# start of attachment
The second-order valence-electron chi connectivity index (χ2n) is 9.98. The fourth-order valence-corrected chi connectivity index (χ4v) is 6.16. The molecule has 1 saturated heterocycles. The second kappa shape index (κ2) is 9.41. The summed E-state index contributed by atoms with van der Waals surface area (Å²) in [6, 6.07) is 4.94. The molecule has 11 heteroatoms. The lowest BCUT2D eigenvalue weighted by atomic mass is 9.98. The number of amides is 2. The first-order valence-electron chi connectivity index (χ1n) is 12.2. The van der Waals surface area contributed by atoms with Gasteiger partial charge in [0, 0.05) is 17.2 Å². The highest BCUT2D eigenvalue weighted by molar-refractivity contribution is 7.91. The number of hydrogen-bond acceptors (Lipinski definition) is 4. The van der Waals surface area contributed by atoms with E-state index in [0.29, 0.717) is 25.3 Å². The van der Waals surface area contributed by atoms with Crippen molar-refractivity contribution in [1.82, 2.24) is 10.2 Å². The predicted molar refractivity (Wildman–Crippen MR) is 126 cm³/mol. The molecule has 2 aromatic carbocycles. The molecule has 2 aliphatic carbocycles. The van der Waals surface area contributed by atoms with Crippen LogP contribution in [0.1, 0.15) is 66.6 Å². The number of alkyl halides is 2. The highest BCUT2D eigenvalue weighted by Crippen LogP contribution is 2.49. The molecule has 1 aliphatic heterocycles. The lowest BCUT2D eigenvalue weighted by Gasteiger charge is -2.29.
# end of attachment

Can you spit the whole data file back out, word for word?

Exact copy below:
The second-order valence-electron chi connectivity index (χ2n) is 9.98. The fourth-order valence-corrected chi connectivity index (χ4v) is 6.16. The molecule has 1 saturated heterocycles. The second kappa shape index (κ2) is 9.41. The summed E-state index contributed by atoms with van der Waals surface area (Å²) in [6, 6.07) is 4.94. The molecule has 11 heteroatoms. The lowest BCUT2D eigenvalue weighted by atomic mass is 9.98. The number of amides is 2. The first-order valence-electron chi connectivity index (χ1n) is 12.2. The van der Waals surface area contributed by atoms with Gasteiger partial charge in [0, 0.05) is 17.2 Å². The highest BCUT2D eigenvalue weighted by molar-refractivity contribution is 7.91. The number of hydrogen-bond acceptors (Lipinski definition) is 4. The van der Waals surface area contributed by atoms with E-state index in [0.29, 0.717) is 25.3 Å². The van der Waals surface area contributed by atoms with Crippen molar-refractivity contribution in [1.82, 2.24) is 10.2 Å². The predicted molar refractivity (Wildman–Crippen MR) is 126 cm³/mol. The molecule has 2 aromatic carbocycles. The molecule has 2 aliphatic carbocycles. The van der Waals surface area contributed by atoms with Crippen LogP contribution in [0.1, 0.15) is 66.6 Å². The number of alkyl halides is 2. The highest BCUT2D eigenvalue weighted by Crippen LogP contribution is 2.49. The molecule has 1 aliphatic heterocycles. The lowest BCUT2D eigenvalue weighted by Gasteiger charge is -2.29.